24. Re. (8) : The next contention is that r. 5 framed by the State Government in exercise of the power conferred on it under s. 68(1) is inconsistent with the provisions of s. 68E of the Act and, therefore, is void. The schemes prepared by the State Transport Authority contain the following note : 'The frequency of services on any of the notified routes or within any notified area shall, if necessary, be varied having regard to the traffic needs during any period'. Indeed the said note was practically a reproduction of a note appended to r. 5. The only question is whether r. 5 and the note made pursuant thereto come into conflict with s. 68E of the Act. Section 68E reads :
'Any scheme published under sub-section (3) of section 68D may at any time be cancelled or modified by the State transport undertaking and the procedure laid down in section 68C and section 68D shall, so far as it can be made applicable. Be followed in every case where the scheme is proposed to be modified as if the modification proposed were a separate scheme'.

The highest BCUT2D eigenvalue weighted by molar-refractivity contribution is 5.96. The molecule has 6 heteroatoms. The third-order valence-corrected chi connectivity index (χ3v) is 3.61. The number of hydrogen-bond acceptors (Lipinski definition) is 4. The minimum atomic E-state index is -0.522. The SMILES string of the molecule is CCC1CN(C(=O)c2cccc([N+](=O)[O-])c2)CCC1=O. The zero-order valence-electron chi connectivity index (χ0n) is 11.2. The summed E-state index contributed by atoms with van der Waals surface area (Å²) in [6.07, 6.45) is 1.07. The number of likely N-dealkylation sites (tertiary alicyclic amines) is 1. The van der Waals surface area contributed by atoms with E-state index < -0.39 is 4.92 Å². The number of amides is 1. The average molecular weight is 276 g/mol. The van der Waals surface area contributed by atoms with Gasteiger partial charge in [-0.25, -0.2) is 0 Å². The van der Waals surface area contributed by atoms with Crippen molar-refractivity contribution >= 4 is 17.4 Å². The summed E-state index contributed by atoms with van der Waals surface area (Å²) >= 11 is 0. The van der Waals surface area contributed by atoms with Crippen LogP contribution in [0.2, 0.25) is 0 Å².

25. The short question that arises is whether the variation of frequency of services by the State Transport Undertaking amounts to a modification of a scheme within the meaning of s. 68E of the Act. The rule is not so innocuous as the learned Advocate-General of the Andhra Pradesh contends. Under that rule the State Transport Undertaking, having regard to the needs of traffic during any period, may increase or decrease there number of trips of the existing buses or vary the frequency by increasing or decreasing the number of buses. This can be done without any reference to the public or without hearing any representations from them. This increase or decrease, as the case may be, can only be for the purpose of providing an efficient, adequate, economical transport service in relation to a particular route within the meaning of s. 68C. At the time the original schemes are proposed, the persons affected by them may file objections to the effect that the number of buses should be increased or decreased on a particular route from that proposed in the schemes. The Government may accept such suggestions and modify the schemes; but under this rule the authority may, without reference to the public or the Government, modify the schemes. Learned counsel contends that the note only provides for an emergency. But the rule and the note are comprehensive enough to take in not only an emergency but also a modification of the scheme for any period which may extend to any length of time. We are, therefore, definitely of opinion that the rule confers power on the State Transport Undertaking to modify substantially the scheme in one respect, though that power can only be exercised under s. 68E of the Act in the manner prescribe thereunder. This rule is void and, therefore, the said note was illegally inserted in the schemes. But on that ground, as the learned counsel contends, we cannot hold that the schemes are void. The note is easily serve able from the schemes without in any way affecting their structure. Without the note the schemes are self-contained once and it is impossible to hold that the schemes would not have been framed in the manner they were made if third note was not allowed to be included therein. We, therefore, hold that the note should be deleted from the schemes and the schemes are otherwise good.